By Sender Escobar
Without setting aside the essences in the guitar chords, energy and originality distinguish the rock made in Cuba that is intended to please all tastes and preferences. Ernesto Blanco is now committed to his new projects in these suis generis times for music.
You studied guitar in the Conservatory of Music Amadeo Roldan where you were the best graduated of your year. When did rock come into your life and when did you decide to initiate into this genre?
I graduated with the highest grades from classic guitar in the Conservatory of Music Amadeo Roldan, in 2004. However, rock was always around in my life because ever since I was a child, I used to listen to famous bands like Queens, Rolling Stones, the Beatles and Elvis and later on I played in some groups at school. We played rock, funk, blues, jazz, among others. Meanwhile, I continued studying classic guitar and my favorite composers: Debussy, Brouwr, Bach, Brahms and Lecuona. You could say that rock stayed for good in my life when my mother gave me an electric guitar when I was 11 years old, best gift ever.
When you played with your brother David, your work contributed a lot to the Cuban music, specially to the genre you both perform and in which you make different fusions. How did you come up with the idea of rescuing traditional songs and make them more appealing for the young audience?
My ultimate goal is to bring the today´s most representative musical genres into the Cuban music, specially the electronic music. I also want to follow the lead of Juan Formell (Van Van), Síntesis and Irakere who were the first musicians that mixed the electric guitar with the Cuban traditional music.
You once told me you considered that the purest expression of Cuban rock was the one performed by Sintesis. How was your experience as a member of this mythical group?
Sintesis undoubtedly paved the way for the development of the rock in Cuba, without failing to recognize the other bands’ credit, of course. They have it all in their albums, it was a privilege for me to work with them in several projects and tours. I am very fond of the Alfonso Valdes family.
The album Kilometro Cero was the starting point of Ernesto’s Blanco solo career, without putting aside your work with David and other projects. When did you know that it was time to go on your own?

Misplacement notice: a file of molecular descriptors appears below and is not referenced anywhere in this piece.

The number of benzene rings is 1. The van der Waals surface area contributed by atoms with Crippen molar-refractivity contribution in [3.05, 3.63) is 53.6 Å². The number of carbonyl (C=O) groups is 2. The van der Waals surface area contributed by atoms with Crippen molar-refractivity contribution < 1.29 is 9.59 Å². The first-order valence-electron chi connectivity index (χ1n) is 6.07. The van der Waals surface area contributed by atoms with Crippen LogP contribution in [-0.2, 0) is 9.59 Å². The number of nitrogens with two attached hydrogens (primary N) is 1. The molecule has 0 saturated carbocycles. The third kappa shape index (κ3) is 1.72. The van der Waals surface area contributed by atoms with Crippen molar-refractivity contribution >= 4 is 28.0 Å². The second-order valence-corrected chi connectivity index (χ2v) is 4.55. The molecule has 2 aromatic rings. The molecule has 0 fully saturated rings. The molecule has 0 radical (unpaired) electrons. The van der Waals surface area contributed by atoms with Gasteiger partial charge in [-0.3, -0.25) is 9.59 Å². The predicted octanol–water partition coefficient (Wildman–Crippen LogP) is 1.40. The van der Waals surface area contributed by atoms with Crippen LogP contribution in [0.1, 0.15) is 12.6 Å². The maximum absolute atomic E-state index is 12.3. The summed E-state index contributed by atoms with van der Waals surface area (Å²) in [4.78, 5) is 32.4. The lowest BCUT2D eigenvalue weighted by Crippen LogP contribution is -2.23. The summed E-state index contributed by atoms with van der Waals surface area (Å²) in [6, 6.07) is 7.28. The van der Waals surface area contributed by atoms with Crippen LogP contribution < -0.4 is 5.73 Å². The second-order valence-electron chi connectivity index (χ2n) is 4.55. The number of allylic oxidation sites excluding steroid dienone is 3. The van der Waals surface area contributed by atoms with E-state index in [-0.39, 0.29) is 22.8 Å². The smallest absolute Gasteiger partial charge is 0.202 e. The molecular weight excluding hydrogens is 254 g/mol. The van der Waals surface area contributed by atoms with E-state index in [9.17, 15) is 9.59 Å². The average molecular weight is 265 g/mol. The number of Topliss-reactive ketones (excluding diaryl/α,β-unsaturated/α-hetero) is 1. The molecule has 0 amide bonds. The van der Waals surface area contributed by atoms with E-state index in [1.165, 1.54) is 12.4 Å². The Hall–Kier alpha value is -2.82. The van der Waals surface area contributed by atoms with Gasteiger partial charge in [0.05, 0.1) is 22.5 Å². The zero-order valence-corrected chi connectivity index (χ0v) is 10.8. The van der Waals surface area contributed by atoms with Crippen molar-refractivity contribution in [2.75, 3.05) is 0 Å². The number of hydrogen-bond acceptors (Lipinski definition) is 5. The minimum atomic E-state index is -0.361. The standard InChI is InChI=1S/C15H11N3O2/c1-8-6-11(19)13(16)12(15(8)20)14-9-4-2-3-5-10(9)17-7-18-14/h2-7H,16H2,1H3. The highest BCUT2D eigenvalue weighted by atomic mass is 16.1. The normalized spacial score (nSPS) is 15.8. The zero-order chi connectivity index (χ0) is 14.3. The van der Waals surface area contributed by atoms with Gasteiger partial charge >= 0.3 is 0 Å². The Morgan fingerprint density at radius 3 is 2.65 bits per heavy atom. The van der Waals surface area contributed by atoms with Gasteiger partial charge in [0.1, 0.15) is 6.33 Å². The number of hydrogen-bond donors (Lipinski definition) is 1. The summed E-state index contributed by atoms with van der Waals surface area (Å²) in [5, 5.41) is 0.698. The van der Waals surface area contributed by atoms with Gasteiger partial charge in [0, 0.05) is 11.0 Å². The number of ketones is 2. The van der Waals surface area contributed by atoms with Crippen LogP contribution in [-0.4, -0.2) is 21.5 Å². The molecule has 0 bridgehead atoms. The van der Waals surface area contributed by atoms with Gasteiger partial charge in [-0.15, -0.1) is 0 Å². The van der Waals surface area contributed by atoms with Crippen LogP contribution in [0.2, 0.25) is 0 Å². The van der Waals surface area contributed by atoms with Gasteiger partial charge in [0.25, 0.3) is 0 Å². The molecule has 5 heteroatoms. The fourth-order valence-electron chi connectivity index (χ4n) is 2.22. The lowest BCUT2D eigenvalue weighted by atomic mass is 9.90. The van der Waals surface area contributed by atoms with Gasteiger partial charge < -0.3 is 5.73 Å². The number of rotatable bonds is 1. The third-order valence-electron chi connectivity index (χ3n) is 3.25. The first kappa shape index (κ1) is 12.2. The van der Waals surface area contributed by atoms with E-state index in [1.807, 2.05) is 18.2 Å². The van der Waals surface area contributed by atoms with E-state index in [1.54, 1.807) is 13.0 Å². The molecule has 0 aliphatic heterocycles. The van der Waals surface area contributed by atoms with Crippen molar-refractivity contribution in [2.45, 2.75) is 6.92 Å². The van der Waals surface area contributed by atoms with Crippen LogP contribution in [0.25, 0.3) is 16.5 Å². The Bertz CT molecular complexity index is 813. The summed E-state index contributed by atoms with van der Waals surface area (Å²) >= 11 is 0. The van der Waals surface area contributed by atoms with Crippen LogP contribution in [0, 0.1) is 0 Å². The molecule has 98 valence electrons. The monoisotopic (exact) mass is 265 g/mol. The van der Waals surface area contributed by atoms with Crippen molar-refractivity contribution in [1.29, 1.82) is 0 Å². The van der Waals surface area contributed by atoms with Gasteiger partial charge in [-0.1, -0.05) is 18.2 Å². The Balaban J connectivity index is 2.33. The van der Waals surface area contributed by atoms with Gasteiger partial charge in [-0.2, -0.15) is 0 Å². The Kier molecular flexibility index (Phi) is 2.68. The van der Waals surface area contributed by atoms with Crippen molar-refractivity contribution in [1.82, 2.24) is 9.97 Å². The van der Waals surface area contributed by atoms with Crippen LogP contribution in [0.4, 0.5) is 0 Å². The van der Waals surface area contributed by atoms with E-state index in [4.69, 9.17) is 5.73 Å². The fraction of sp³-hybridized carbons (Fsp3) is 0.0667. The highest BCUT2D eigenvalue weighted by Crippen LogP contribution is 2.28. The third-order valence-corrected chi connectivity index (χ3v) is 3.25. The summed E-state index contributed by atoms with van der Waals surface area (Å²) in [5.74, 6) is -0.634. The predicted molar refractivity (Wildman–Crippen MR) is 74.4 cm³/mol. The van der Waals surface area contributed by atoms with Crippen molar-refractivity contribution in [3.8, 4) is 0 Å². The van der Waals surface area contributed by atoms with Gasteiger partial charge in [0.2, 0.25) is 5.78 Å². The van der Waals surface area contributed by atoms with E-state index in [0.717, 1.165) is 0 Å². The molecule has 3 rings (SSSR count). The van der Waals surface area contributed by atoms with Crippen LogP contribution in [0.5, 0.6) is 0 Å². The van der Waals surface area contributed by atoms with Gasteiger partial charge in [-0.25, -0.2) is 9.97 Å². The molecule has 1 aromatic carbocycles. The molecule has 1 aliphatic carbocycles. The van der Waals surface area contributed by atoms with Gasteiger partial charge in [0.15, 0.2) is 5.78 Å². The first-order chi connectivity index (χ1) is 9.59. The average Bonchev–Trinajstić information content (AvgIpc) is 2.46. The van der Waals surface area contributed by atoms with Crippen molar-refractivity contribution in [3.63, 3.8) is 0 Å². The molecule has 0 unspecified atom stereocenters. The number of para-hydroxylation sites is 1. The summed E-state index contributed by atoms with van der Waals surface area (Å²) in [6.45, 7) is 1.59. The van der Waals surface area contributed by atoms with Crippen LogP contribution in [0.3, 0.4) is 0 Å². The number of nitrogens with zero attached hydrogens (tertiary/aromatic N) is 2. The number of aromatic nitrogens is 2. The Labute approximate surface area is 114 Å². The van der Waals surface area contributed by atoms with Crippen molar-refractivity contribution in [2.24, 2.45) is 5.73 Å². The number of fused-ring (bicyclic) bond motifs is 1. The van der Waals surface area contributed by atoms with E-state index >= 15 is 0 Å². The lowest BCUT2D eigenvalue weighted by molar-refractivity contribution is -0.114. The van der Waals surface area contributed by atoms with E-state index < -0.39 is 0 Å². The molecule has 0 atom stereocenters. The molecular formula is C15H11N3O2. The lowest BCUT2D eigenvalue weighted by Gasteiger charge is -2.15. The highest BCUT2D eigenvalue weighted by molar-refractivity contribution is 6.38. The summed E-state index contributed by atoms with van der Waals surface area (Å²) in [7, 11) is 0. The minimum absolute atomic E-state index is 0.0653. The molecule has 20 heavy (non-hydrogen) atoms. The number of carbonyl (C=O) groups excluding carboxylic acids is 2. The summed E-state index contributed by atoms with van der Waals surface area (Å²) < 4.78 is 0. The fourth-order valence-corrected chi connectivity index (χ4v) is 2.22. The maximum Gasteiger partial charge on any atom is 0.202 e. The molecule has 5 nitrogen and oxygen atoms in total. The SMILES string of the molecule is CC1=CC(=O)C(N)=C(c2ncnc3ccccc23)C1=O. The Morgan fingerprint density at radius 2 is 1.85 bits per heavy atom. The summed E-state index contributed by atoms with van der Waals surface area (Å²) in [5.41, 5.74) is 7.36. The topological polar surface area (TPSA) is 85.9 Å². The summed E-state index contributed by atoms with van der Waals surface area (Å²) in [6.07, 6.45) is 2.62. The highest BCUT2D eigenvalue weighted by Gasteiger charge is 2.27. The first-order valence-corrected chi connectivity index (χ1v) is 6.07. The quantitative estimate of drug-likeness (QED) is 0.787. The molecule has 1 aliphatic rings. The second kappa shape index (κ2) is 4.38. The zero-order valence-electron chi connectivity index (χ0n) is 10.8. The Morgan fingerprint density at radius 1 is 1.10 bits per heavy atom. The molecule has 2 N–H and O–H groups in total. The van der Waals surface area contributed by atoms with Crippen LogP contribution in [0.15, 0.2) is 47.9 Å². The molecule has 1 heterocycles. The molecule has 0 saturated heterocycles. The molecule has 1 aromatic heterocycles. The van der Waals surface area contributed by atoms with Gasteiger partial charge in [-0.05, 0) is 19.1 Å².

Kilometro Cero, launched in 2010, was very especial to me. The album was nominated and awarded in the Cubadisco, Lucas and Cuerda Viva Festival that very same year in the category of pop rock. It was also very popular among the audience and marked a successful return after having spent the two previous years working on this album.
You are not only a singer, but also a music producer. How do you combine this part of your work with your personal projects?
I really enjoy combining my work with the band and the tours with the musical production of other groups. I also like to compose music for television series, soap operas, plays, and to assist students in their beginnings in the electric guitar. This is vital for my professional development; every challenge is an opportunity to grow as an artist.
La Flota represented the convergence of a whole generation of artists who allowed the development of music to go beyond language as such. Tell me about this project?
La Flota is a band composed by X Alfonso (bass and voice), my brother David (voice, guitar, keyboards), Yissi (drums) and me (voice and guitar). We decided to add more rock to our music and we played a lot between the years 2015 and 2017, especially in some international festivals. I love working with them, we had chemistry when we played together.
When searching for new audiences, the constant renewal of your music is paramount. How do you deal with this, especially now that you´re beginning to make your own way into the Anglo-Saxon music?
My first single in English, Don´t let it bring you down, was launched on July 1rst. The single was made in association with some Canadian producers and it was launched online in all digital platforms and in my web itself. Exploring the Anglo-Saxon music industry and its audience has turned out to be very interesting to me. Having played and shared experiences with musicians like The Jonas Brothers, Jon Bon Jovi, DNCE y Dominic Miller (guitarist of Sting) and The Dead Daisies, during the past four years, has been amazing. This experience made me want to record in other languages which represents a huge challenge.
What are the main challenges in such a complex musical industry?
Maintaining or surpassing the success that has been achieved is one of the greatest challenges in this career. You need to be constantly moving forward. We have to keep making music and delivering positive messages to the audience. There are many challenges laying ahead.
I supposed that although you are making music in English, the Cuban rhythm will continue to be present in your work, is this so?
The essence of Cuban music will be always present in my work. Our music runs in my veins, it is there in every song, guitar solo or musical chord I ever compose.
What are you currently working on?
I keep currently promoting my new single Don’t Let it bring you down and I am also working on a new album. And, of course, in these days I am staying at home due to the health crisis we are facing all over the world. I am working on many projects, as usual, and recording lots of new stuff.I’m also working on my new single in association with La Reyna y la Real. It is a mix of hip hop, pop rock and electronic music and we want to share it in all digital platforms. We’ll shoot the promotional video once the single is finished. It was a great idea to work with them since we have good chemestry. I expect to launch a new single every three months.
Thank you very much
Best wishes for everyone and thanks for this interview.
interview with Ernesto Blanco, interview with Ernesto Blanco interview with Ernesto Blanco